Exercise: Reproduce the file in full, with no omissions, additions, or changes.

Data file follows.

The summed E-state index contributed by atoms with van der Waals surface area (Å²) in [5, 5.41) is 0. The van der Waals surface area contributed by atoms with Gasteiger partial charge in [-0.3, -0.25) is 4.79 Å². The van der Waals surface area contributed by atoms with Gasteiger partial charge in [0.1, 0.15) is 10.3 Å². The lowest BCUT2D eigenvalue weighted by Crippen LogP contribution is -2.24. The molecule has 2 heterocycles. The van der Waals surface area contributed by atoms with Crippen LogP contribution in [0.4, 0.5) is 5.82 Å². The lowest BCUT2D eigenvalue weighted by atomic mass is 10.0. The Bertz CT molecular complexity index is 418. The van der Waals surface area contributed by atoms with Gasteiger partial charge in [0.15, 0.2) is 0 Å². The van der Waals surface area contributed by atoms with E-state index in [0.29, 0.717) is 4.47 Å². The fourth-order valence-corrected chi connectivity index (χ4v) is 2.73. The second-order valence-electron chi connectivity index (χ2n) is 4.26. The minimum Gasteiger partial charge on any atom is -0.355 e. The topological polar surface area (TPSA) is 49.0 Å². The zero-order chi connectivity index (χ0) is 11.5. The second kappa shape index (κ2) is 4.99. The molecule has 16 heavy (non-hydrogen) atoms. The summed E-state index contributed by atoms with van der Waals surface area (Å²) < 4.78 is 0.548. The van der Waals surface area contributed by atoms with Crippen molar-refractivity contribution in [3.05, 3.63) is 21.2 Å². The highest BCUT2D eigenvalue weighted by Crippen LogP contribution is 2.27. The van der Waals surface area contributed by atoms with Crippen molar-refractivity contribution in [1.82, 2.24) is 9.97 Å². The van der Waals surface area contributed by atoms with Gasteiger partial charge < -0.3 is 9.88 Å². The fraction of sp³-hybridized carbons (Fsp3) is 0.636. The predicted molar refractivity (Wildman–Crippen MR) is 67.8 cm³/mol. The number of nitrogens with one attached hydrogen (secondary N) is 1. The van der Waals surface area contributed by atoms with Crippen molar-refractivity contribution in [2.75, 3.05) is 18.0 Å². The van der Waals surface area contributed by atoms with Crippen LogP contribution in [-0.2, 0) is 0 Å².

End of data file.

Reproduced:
The summed E-state index contributed by atoms with van der Waals surface area (Å²) in [5, 5.41) is 0. The van der Waals surface area contributed by atoms with Gasteiger partial charge in [-0.3, -0.25) is 4.79 Å². The van der Waals surface area contributed by atoms with Gasteiger partial charge in [0.1, 0.15) is 10.3 Å². The lowest BCUT2D eigenvalue weighted by Crippen LogP contribution is -2.24. The molecule has 2 heterocycles. The van der Waals surface area contributed by atoms with Crippen LogP contribution in [0.4, 0.5) is 5.82 Å². The lowest BCUT2D eigenvalue weighted by atomic mass is 10.0. The Bertz CT molecular complexity index is 418. The van der Waals surface area contributed by atoms with Gasteiger partial charge in [0.15, 0.2) is 0 Å². The van der Waals surface area contributed by atoms with E-state index in [0.29, 0.717) is 4.47 Å². The fourth-order valence-corrected chi connectivity index (χ4v) is 2.73. The second-order valence-electron chi connectivity index (χ2n) is 4.26. The minimum Gasteiger partial charge on any atom is -0.355 e. The topological polar surface area (TPSA) is 49.0 Å². The zero-order chi connectivity index (χ0) is 11.5. The second kappa shape index (κ2) is 4.99. The molecule has 16 heavy (non-hydrogen) atoms. The summed E-state index contributed by atoms with van der Waals surface area (Å²) < 4.78 is 0.548. The van der Waals surface area contributed by atoms with Crippen molar-refractivity contribution in [3.05, 3.63) is 21.2 Å². The highest BCUT2D eigenvalue weighted by Crippen LogP contribution is 2.27. The van der Waals surface area contributed by atoms with Crippen molar-refractivity contribution in [1.82, 2.24) is 9.97 Å². The van der Waals surface area contributed by atoms with Gasteiger partial charge < -0.3 is 9.88 Å². The fraction of sp³-hybridized carbons (Fsp3) is 0.636. The predicted molar refractivity (Wildman–Crippen MR) is 67.8 cm³/mol. The number of nitrogens with one attached hydrogen (secondary N) is 1. The van der Waals surface area contributed by atoms with Crippen molar-refractivity contribution in [2.75, 3.05) is 18.0 Å². The van der Waals surface area contributed by atoms with Crippen LogP contribution in [-0.2, 0) is 0 Å².